Obama Hears from Top Commanders on Afghan Options

President Obama called his commander in Afghanistan and the nation's top military leaders to the White House Tuesday to hear planning options on the way forward that could result in a complete pullout at the end of this year, or the commitment of a residual training force to remain indefinitely.

Obama called the meeting "to hear directly from his commanders" on the implications of the failure thus far to reach a new Bilateral Security Agreement with Afghan President Hamid Karzai on the U.S. proposal to leave behind a follow-on force of about 10,000 troops when all combat forces withdraw at the end of this year, said Army Col. Steve Warren, a Pentagon spokesman.

For more than a year, U.S. officials have been pressing Karzai to sign a BSA that would exempt remaining U.S. troops from Afghan law and allow for a follow-on force of about 10,000 in training and counter-terror roles.

Following the White House meeting, White House Press Secretary Jay Carney said "I don't have a deadline for you" on when a BSA might be signed.

White House officials have warned repeatedly that the "zero option" -- meaning total withdrawal and a funding cutoff -- was an alternative if Karzai continues to balk at signing a new BSA, and Carney renewed the warning.

"Absent a signed BSA there will be no, and can be no" U.S. troops in Afghanistan post-2014, Carney said. Without the BSA, Afghanistan will have to plan for a future "that does not include U.S. troops," Carney said.

Marine Gen. Joseph Dunford, commander of the International Security Assistance Force, attended the White House session along with Adm. William McRaven, head of the Special Operations Command, and Army Gen. Lloyd Austin, head of the Central Command.

Also attending were Defense Secretary Chuck Hagel, Army Gen. Martin Dempsey, the Joint Chiefs chairman, and Adm. James Winnefeld, vice chairman of the Joint Chiefs.

In the latest flareup with Karzai, Afghan officials on Tuesday confirmed that Karzai's representatives had been conducting secret peace talks with the Taliban without informing the U.S.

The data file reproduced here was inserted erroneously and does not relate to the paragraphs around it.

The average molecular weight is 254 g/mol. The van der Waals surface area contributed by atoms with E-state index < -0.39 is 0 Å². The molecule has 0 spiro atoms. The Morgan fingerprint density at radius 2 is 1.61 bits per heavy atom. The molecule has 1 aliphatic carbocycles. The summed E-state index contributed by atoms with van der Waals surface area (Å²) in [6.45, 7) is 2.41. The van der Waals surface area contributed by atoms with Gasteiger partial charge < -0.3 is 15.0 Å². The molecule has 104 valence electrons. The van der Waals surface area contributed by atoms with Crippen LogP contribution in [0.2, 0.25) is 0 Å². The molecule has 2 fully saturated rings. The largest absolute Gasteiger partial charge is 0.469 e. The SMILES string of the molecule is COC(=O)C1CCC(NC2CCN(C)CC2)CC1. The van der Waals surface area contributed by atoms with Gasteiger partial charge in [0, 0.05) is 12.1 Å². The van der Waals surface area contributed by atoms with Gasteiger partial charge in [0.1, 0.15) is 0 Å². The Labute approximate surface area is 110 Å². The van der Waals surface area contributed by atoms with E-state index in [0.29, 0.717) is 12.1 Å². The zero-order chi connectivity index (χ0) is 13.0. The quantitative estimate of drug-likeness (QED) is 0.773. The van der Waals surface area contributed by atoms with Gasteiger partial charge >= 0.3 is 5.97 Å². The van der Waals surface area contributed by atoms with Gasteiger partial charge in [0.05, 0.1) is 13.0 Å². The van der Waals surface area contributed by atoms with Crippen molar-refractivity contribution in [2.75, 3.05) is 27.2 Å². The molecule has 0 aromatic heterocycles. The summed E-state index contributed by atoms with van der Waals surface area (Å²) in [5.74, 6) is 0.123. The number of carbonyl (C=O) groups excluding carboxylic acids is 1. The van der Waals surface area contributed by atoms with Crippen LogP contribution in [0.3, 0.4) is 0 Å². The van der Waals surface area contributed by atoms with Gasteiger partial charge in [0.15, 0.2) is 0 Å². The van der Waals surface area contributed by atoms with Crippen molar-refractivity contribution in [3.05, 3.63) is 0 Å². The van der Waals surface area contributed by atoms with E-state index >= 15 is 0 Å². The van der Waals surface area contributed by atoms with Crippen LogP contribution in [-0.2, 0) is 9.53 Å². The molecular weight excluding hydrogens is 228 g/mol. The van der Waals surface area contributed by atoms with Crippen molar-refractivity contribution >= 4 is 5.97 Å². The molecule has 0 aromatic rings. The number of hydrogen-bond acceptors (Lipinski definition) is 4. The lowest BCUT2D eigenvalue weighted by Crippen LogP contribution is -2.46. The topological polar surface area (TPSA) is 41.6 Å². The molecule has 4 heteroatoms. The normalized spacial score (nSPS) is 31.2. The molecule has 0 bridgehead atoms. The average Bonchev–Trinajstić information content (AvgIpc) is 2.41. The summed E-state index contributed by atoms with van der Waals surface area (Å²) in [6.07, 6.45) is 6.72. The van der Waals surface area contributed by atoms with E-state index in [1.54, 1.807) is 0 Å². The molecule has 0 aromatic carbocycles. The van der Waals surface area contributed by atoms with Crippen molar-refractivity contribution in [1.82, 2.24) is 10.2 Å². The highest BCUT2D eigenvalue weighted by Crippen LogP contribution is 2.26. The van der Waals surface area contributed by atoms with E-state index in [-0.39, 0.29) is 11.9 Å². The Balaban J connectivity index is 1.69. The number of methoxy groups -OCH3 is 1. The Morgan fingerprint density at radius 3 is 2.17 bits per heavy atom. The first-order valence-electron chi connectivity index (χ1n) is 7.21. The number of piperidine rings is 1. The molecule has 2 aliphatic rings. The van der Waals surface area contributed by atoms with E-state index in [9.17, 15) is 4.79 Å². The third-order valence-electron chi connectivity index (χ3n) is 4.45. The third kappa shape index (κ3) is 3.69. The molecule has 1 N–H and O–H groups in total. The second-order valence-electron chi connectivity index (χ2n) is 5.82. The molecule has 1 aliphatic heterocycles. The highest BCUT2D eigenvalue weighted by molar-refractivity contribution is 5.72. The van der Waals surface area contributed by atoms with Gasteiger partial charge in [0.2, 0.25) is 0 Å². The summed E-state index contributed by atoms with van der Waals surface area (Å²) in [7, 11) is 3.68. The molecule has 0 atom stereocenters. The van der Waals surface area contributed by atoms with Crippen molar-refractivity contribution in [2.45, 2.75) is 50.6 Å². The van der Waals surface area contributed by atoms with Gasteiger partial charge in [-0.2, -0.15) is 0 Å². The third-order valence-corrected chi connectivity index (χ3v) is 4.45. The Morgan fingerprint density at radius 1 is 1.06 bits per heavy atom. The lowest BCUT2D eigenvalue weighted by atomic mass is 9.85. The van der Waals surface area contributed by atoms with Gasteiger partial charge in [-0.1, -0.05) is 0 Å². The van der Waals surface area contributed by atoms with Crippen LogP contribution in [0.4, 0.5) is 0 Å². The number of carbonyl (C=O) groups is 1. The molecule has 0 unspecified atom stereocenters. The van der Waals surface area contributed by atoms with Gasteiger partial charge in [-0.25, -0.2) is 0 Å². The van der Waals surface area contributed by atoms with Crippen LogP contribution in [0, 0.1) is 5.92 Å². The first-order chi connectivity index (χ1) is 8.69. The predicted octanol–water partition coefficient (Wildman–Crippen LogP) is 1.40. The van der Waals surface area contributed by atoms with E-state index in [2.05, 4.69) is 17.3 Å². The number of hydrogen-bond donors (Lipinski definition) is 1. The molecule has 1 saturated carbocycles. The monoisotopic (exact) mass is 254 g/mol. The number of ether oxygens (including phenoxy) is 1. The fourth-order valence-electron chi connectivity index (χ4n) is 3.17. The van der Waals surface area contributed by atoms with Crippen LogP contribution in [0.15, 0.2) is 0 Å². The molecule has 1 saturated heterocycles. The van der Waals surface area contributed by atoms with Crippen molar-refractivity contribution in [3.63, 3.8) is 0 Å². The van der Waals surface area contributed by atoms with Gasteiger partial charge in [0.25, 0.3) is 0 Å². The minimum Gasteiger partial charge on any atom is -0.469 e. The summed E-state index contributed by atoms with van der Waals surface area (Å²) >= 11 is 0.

The contacts recently in Dubai showed that the "Taliban are willing more than ever to join the peace process," Karzai spokesman Aimal Faizi told Reuters. "Contacts have been made and we are also in touch with them," Faizi said.

"Talks took place in Dubai three weeks ago between government officials and Taliban who flew from Doha (Qatar), but we are still waiting to see the result," Faizi said.

While the military leaders were at the White House, the nation's top intelligence officials were on Capitol Hill to warn that the drawdown of U.S. troops and the uncertainty on the BSA were impacting on intelligence operations in Afghanistan.

"There are complications with the uncertainty" on the BSA for the intelligence networks the CIA has built up in Afghanistan since the Sept. 11, 2001, terror attacks, CIA Director John Brennan told a hearing of the House Intelligence Committee.

"There's great concern in the area on what the future holds," Brennan said.

At the same hearing, James Clapper, the director of National Intelligence, shared Brennan's concerns on the BSA and also suggested that even in the absence of U.S. troops, the Taliban might not permit the re-establishment of safe havens for al-Qaida that existed before 9/11.

Clapper said the Taliban was aware that allowing al-Qaida to regroup would bring a swift U.S. response and lead the Taliban to "think twice about allowing an al-Qaida resurgence back into Afghanistan."

In Afghanistan currently, "the Taliban continues the general trend in growing stronger in the countryside" while the Afghan National Security Forces hold sway in more urban areas, Clapper said.

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